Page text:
//if not alreay in scene, add to scene
        if puck!.parent == nil{
  15. Add a call to the method you just created in the didMoveToView() method:
  16. Run the game and you should see two mallets and a puck, the mallets should be movable, but wont affect the puck quite as desired.
  17. The next stage is to implement the method that responds to the motion of the mallet (the ‘delegate’ method). Add the following code inside the force(force: fromMallet:) method, which responds to movement from a mallet, and if it is touching the puck, applies the appropriate force to it:
    //Be aware this is not the best way of checking the collision between two circles
    if CGRectIntersectsRect(mallet.frame, puck!.frame){

    You should now be able to use a mallet to hit the puck, and it should behave as expected. The only problem is, once it goes of screen there's no retrieving it.

  18. Add the following function to the class, which will create the edges needed to constrain the puck
  19. func createEdges(){
        let bumperDepth = CGFloat(20.0)
        let leftEdge = SKSpriteNode(color: UIColor.blueColor(), size: CGSizeMake(bumperDepth, size.height))
        leftEdge.position = CGPointMake(bumperDepth/2, frame.height/2)
        //setup physics for this edge
        leftEdge.physicsBody = SKPhysicsBody(rectangleOfSize: leftEdge.size)
        leftEdge.physicsBody!.dynamic = false
        //copy the left edge and position it as the right edge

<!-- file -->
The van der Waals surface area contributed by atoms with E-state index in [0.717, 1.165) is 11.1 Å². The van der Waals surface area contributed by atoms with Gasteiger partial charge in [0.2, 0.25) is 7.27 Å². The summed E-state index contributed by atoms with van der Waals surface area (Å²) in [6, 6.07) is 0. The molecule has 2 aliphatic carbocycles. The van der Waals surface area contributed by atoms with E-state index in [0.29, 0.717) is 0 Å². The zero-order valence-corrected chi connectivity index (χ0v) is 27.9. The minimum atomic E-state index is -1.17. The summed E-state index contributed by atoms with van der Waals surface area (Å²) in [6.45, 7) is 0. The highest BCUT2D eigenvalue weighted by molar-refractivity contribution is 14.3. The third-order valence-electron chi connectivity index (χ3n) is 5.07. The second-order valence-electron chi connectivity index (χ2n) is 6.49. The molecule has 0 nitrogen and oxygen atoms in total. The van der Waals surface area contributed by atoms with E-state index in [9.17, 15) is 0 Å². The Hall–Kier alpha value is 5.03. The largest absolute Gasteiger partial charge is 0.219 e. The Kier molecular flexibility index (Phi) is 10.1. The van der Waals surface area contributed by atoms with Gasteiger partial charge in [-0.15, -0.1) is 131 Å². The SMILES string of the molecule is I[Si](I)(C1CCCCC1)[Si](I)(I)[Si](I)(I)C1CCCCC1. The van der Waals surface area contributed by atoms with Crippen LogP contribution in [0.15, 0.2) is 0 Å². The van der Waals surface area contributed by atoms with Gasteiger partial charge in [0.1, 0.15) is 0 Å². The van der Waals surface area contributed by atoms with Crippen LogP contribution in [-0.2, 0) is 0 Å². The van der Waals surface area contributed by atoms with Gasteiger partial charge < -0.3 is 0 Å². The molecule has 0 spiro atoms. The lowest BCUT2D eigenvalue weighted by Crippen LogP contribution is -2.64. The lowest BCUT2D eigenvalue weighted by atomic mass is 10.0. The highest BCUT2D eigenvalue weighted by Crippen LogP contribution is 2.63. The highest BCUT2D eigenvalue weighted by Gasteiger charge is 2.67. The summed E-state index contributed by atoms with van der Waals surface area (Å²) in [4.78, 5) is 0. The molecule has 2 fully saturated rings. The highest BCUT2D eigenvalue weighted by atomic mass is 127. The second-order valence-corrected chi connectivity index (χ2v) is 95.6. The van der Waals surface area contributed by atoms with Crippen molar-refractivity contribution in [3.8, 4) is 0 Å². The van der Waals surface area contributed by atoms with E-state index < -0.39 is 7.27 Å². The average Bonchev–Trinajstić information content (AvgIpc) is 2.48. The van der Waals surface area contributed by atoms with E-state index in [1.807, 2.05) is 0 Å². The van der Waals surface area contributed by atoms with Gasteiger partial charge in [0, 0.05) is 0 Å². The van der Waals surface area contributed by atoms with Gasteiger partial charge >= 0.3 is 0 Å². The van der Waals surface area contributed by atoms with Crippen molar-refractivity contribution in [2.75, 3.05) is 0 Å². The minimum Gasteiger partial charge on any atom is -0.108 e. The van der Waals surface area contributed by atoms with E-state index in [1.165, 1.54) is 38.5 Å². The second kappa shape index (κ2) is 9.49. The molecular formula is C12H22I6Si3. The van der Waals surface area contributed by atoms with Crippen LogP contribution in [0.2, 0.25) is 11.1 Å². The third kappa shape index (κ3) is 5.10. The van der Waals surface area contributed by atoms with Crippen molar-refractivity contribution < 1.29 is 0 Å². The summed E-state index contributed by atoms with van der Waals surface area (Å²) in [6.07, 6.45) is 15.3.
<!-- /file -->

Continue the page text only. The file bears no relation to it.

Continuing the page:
let rightEdge = leftEdge.copy() as! SKSpriteNode
        rightEdge.position = CGPointMake(size.width - bumperDepth/2, frame.height/2)
        //calculate some values for the end bumpers (four needed to allow for goals)
        let endBumperWidth = (size.width / 2) - 150
        let endBumperSize = CGSizeMake(endBumperWidth, bumperDepth)
        let endBumperPhysics = SKPhysicsBody(rectangleOfSize: endBumperSize)
        endBumperPhysics.dynamic = false;
        //create a bottom edge
        let bottomLeftEdge = SKSpriteNode(color: UIColor.blueColor(), size: endBumperSize)
        bottomLeftEdge.position = CGPointMake(endBumperWidth/2, bumperDepth/2)
        bottomLeftEdge.physicsBody = endBumperPhysics
        //copy edge to other three locations
        let bottomRightEdge = bottomLeftEdge.copy() as! SKSpriteNode
        bottomRightEdge.position = CGPointMake(size.width - endBumperWidth/2, bumperDepth/2)
        let topLeftEdge = bottomLeftEdge.copy() as! SKSpriteNode
        topLeftEdge.position = CGPointMake(endBumperWidth/2, size.height - bumperDepth/2)
        let topRightEdge = bottomRightEdge.copy() as! SKSpriteNode
        topRightEdge.position = CGPointMake(size.width - endBumperWidth/2, size.height - bumperDepth/2 )
  20. Now add a call to the createEdges() function in the didMoveToView() method:
  21. Run the game and it should be playable until a goal is scored. Ideally we need to replace the puck if it goes off screen. Add the following helper function to do just that:
    func nodeIsOffScreen(node: SKShapeNode) -> Bool{
        return !CGRectContainsPoint(frame, node.position)
  22. Finally call this method in the update(currentTime:) loop function to check if the puck has gone through a goal:
    if  nodeIsOffScreen(puck!){

    You should now be able to play the game

Further Tasks

Write your own code (which you will likely need to research first), to add the following features:

Advanced Task

Make the game a single player game, writing some artificial intelligence to move the opponent’s mallet. Ensure that it is still possible, but not too easy, to win.